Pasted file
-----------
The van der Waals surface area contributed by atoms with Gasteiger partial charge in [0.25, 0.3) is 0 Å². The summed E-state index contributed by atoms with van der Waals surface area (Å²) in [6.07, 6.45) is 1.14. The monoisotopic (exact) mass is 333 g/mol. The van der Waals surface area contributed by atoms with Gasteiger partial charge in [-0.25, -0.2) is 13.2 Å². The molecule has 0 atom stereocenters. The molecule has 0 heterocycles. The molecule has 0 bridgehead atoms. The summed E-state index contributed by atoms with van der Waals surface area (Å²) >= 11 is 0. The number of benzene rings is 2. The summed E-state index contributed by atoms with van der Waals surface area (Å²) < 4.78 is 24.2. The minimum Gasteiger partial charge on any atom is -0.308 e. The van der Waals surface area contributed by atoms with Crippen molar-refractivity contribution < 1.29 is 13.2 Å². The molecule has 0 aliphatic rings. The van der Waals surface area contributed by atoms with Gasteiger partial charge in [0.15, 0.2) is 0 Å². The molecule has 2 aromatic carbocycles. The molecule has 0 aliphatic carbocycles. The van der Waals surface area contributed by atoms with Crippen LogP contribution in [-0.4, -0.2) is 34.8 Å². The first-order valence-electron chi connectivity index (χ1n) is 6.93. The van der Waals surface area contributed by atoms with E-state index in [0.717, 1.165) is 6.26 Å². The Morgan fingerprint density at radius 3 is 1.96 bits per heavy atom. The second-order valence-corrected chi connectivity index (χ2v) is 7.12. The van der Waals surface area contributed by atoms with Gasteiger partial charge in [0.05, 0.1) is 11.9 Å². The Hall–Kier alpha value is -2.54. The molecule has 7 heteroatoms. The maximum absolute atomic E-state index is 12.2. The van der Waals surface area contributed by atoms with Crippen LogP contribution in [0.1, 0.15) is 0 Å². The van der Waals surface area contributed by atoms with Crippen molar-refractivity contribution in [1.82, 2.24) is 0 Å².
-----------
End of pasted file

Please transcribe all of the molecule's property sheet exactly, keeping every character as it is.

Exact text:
The van der Waals surface area contributed by atoms with Gasteiger partial charge in [0.25, 0.3) is 0 Å². The summed E-state index contributed by atoms with van der Waals surface area (Å²) in [6.07, 6.45) is 1.14. The monoisotopic (exact) mass is 333 g/mol. The van der Waals surface area contributed by atoms with Gasteiger partial charge in [-0.25, -0.2) is 13.2 Å². The molecule has 0 atom stereocenters. The molecule has 0 heterocycles. The molecule has 0 bridgehead atoms. The summed E-state index contributed by atoms with van der Waals surface area (Å²) >= 11 is 0. The number of benzene rings is 2. The summed E-state index contributed by atoms with van der Waals surface area (Å²) < 4.78 is 24.2. The minimum Gasteiger partial charge on any atom is -0.308 e. The van der Waals surface area contributed by atoms with Crippen molar-refractivity contribution < 1.29 is 13.2 Å². The molecule has 0 aliphatic rings. The van der Waals surface area contributed by atoms with Gasteiger partial charge in [0.15, 0.2) is 0 Å². The molecule has 2 aromatic carbocycles. The molecule has 0 aliphatic carbocycles. The van der Waals surface area contributed by atoms with Crippen LogP contribution in [-0.4, -0.2) is 34.8 Å². The first-order valence-electron chi connectivity index (χ1n) is 6.93. The van der Waals surface area contributed by atoms with E-state index in [0.717, 1.165) is 6.26 Å². The Morgan fingerprint density at radius 3 is 1.96 bits per heavy atom. The second-order valence-corrected chi connectivity index (χ2v) is 7.12. The van der Waals surface area contributed by atoms with Gasteiger partial charge in [0.05, 0.1) is 11.9 Å². The Hall–Kier alpha value is -2.54. The molecule has 7 heteroatoms. The maximum absolute atomic E-state index is 12.2. The van der Waals surface area contributed by atoms with Crippen LogP contribution in [0.1, 0.15) is 0 Å². The van der Waals surface area contributed by atoms with Crippen molar-refractivity contribution in [1.82, 2.24) is 0 Å².